As #Native #American
societies in the Southeast were primarily matrilineal, African males who married Native American women often became members of the wife's clan and citizens of the respective nation. As relationships grew, the lines of racial distinction began to blur, and the evolution of red-black people began to pursue its own course. Many of the people known as slaves, free people of color, Africans, or Indians were most often the products of an integrating culture. Some aspects of African American culture, including handicrafts, music, and folklore, may be Native American rather than African in origin. The cultures of Africans and Natives intertwined in complex ways in the early Southeast, and material culture, like social organization, often reflected the blending of these two cultures.
In areas such as Southeastern Virginia, the "Low Country" of the Carolinas, and around Galphintown near #Savannah
, communities of Afro-Indians began to arise. The term "mustee" came to distinguish between those who shared African and Native American ancestry from those who were a #mixture
and African. Even after #1720
, black and red Carolinians continued to share slave quarters and intimate lives; many wills continued to refer to "all my Slaves, whether #Negroes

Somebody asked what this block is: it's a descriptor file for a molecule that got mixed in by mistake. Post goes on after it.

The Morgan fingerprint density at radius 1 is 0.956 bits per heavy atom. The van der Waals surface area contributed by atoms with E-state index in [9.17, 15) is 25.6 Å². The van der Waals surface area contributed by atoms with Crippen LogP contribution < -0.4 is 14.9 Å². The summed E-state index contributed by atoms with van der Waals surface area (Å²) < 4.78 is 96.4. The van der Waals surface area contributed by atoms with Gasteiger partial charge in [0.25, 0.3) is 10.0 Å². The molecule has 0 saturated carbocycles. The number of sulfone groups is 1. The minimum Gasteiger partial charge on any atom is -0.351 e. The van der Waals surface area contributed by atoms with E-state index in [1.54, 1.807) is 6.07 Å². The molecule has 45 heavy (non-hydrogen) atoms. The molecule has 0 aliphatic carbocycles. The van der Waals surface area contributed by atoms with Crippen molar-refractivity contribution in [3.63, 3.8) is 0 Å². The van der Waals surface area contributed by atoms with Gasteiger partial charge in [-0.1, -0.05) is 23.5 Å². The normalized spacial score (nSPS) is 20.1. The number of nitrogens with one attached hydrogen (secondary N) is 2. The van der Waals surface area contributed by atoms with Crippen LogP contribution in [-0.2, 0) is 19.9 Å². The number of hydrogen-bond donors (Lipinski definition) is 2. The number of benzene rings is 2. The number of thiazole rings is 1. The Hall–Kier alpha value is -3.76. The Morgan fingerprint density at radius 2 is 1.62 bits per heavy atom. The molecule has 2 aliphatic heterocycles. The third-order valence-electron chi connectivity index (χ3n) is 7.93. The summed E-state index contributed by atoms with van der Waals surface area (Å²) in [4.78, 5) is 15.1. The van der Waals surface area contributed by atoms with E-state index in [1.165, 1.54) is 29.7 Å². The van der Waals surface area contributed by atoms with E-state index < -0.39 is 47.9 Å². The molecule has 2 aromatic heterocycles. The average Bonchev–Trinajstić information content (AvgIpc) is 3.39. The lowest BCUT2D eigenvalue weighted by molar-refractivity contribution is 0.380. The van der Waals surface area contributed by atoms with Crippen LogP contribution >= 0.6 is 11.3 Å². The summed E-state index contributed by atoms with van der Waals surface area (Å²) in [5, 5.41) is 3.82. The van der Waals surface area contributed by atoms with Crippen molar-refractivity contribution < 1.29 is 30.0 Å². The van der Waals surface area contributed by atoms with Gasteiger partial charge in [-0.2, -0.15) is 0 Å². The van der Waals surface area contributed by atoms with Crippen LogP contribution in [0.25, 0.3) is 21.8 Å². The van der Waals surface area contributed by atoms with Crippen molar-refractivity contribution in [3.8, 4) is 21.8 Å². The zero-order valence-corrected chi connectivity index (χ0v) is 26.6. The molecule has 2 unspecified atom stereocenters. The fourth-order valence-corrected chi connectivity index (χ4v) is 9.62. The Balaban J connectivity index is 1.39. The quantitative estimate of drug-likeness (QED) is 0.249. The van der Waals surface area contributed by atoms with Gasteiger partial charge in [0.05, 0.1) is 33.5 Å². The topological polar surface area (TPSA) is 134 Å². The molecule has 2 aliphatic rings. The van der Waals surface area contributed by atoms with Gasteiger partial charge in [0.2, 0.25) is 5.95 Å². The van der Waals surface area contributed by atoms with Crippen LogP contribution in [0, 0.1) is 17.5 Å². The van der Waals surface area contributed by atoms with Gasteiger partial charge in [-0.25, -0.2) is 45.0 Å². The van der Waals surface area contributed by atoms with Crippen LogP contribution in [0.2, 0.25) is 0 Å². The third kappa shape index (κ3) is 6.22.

, Or #Molattoes
." The depth and complexity of this intermixture are revealed in a 1740 slave code in South Carolina that ruled: ...all negroes and Indians, (free Indians in #amity
with this government, and #negroes
, and #mustezoes
, who are now free, excepted) mulattoes or mustezoes who are now, or shall hereafter be in this province, and all their issue and offspring...shall be and they are hereby declared to be, and remain hereafter absolute slaves.
As early as the latter years of the nineteenth century, ethnologists cited the #deep
relationship between #African
Americans and #Native
Americans. James Mooney in 1897 noted: "It is not commonly known that in all southern colonies Indian slaves were bought and sold and kept in servitude and worked in the fields side by side with negroes up to the time of the revolution...